New York's Death Penalty Law Declared Unconstitutional: People v. Stephen LaValle

New York and the Death Penalty

New York's Death Penalty Law Declared Unconstitutional
DPIC Summary: People v. Stephen LaValle

On June 24, 2004, New York's highest court held that the state's jury instructions were unconstitutional under the state constitution and that the constitutional defect in the existing statute could only be cured by passage of a new law by the legislature. The Court of Appeals vacated the death sentence of Stephen LaValle, concluding that the jurors might impose the death penalty on a defendant whom they believed did not deserve it simply because they feared that the defendant might someday be released.

The court remanded the case to the Supreme Court of Suffolk County and instructed the trial court to impose a sentence of life imprisonment without parole or a sentence of 20 to 25 years to life.
New York's Deadlock Instruction

Pursuant to New York’s death penalty statute at the time, once a defendant was found guilty, the trial court instructed the jurors to decide whether the defendant should be sentenced to death or to life without parole. Either choice had to be unanimous. The trial court further instructed the jurors, as required by the statute, that if they failed to agree, the court would sentence the defendant to life imprisonment with parole eligibility after serving a minimum of 20 to 25 years.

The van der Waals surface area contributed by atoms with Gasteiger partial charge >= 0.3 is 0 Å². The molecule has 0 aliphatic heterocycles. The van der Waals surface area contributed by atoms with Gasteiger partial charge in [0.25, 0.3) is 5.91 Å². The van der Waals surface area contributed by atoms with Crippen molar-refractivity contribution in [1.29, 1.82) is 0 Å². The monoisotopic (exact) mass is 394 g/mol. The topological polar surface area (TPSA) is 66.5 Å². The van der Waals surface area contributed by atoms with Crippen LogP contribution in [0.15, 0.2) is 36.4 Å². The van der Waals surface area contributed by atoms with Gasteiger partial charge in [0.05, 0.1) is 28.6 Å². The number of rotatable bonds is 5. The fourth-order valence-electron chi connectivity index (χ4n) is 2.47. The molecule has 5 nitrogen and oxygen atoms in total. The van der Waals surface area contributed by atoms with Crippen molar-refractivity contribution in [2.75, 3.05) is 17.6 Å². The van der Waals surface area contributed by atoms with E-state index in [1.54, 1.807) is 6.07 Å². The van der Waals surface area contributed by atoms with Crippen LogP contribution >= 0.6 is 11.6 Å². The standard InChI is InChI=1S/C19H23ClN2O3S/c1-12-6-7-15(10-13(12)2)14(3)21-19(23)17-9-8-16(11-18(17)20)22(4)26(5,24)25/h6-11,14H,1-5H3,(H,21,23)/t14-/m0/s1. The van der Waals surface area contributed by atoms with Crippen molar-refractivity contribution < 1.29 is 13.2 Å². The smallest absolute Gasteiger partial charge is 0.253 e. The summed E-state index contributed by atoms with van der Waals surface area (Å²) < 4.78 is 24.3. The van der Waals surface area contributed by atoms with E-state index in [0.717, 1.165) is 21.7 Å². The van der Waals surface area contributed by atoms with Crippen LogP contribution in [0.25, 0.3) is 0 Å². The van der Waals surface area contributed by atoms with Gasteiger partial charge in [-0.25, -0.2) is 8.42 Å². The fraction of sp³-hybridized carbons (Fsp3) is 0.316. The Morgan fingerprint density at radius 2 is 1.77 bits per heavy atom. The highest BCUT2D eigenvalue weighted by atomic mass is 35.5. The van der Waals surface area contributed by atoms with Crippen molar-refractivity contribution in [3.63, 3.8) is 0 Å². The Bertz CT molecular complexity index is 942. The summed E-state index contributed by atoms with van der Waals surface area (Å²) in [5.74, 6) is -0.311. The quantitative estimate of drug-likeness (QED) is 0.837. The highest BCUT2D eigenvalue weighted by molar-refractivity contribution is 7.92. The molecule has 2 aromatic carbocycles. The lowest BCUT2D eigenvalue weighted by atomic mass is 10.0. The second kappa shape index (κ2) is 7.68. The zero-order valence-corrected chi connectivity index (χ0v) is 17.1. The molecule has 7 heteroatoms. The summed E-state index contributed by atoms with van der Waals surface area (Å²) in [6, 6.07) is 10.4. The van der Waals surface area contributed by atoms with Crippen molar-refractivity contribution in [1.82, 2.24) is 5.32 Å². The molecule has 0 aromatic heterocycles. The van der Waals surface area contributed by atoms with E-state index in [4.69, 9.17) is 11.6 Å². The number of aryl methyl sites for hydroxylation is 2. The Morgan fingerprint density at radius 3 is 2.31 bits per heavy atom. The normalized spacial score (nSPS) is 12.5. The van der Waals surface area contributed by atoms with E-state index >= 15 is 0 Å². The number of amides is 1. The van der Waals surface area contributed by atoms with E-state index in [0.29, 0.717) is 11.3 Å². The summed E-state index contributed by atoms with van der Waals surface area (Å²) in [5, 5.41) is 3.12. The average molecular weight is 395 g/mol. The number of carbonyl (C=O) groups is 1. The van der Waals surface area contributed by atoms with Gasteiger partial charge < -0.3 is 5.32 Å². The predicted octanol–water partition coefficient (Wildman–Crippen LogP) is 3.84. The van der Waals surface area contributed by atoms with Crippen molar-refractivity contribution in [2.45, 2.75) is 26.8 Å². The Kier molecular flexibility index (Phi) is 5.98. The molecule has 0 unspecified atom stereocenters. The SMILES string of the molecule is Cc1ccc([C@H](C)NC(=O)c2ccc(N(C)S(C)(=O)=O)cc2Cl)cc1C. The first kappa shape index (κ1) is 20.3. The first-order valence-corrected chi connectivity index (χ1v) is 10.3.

This instruction is referred to as a "deadlock instruction," and it is unique among death penalty laws in other jurisdictions in that the sentence required after a deadlock is less severe than the sentences the jury is allowed to consider. No other death penalty scheme in the country requires judges to instruct jurors that, if they cannot unanimously agree between two choices, the judge will sentence defendant to a third, more lenient, choice. (See New York’s Criminal Procedure Law 400.27 (10))

Coercive Effect of Statute’s Deadlock Instruction on Juries

In New York, a defendant's future dangerousness is not a statutory aggravator that the jury is told to consider. However, the court held that the deadlock instruction might interject a fear that if jurors do not reach unanimity, the defendant would be paroled in 20 years and pose a threat to society. In light of the jurors' likely concerns over the defendant's future dangerousness, jurors who are otherwise inclined toward life without parole might be pushed toward favoring death because they see the sentencing choice as one between death and life with parole. The choice of death, the court voted, results not through "a comparison of views, and by arguments among the jurors themselves," but through fear and coercion. By interjecting future dangerousness, the deadlock instruction gives rise to an unconstitutional risk that one or more jurors will join others favoring death in order to avoid the more lenient sentence that would follow a deadlock.